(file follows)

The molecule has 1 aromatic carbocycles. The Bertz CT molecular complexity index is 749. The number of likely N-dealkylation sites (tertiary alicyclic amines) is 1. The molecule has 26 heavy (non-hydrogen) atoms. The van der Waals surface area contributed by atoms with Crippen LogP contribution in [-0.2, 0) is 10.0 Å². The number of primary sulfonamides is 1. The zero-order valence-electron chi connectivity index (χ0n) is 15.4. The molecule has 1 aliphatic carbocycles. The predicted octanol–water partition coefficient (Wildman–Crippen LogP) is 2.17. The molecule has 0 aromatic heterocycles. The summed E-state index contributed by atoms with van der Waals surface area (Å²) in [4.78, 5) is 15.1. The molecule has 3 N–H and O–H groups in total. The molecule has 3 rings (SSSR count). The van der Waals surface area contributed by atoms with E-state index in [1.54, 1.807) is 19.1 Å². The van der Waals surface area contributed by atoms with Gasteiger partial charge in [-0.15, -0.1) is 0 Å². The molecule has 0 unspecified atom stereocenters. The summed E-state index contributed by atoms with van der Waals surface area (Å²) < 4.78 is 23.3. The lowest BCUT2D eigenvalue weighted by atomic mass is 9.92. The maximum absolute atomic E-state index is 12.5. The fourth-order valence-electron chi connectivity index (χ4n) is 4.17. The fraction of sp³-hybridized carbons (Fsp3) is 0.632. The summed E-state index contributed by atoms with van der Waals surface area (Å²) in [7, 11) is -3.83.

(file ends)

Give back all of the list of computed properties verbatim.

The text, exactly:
The molecule has 1 aromatic carbocycles. The Bertz CT molecular complexity index is 749. The number of likely N-dealkylation sites (tertiary alicyclic amines) is 1. The molecule has 26 heavy (non-hydrogen) atoms. The van der Waals surface area contributed by atoms with Crippen LogP contribution in [-0.2, 0) is 10.0 Å². The number of primary sulfonamides is 1. The zero-order valence-electron chi connectivity index (χ0n) is 15.4. The molecule has 1 aliphatic carbocycles. The predicted octanol–water partition coefficient (Wildman–Crippen LogP) is 2.17. The molecule has 0 aromatic heterocycles. The summed E-state index contributed by atoms with van der Waals surface area (Å²) in [4.78, 5) is 15.1. The molecule has 3 N–H and O–H groups in total. The molecule has 3 rings (SSSR count). The van der Waals surface area contributed by atoms with E-state index in [1.54, 1.807) is 19.1 Å². The van der Waals surface area contributed by atoms with Gasteiger partial charge in [-0.15, -0.1) is 0 Å². The molecule has 0 unspecified atom stereocenters. The summed E-state index contributed by atoms with van der Waals surface area (Å²) < 4.78 is 23.3. The lowest BCUT2D eigenvalue weighted by atomic mass is 9.92. The maximum absolute atomic E-state index is 12.5. The fourth-order valence-electron chi connectivity index (χ4n) is 4.17. The fraction of sp³-hybridized carbons (Fsp3) is 0.632. The summed E-state index contributed by atoms with van der Waals surface area (Å²) in [7, 11) is -3.83.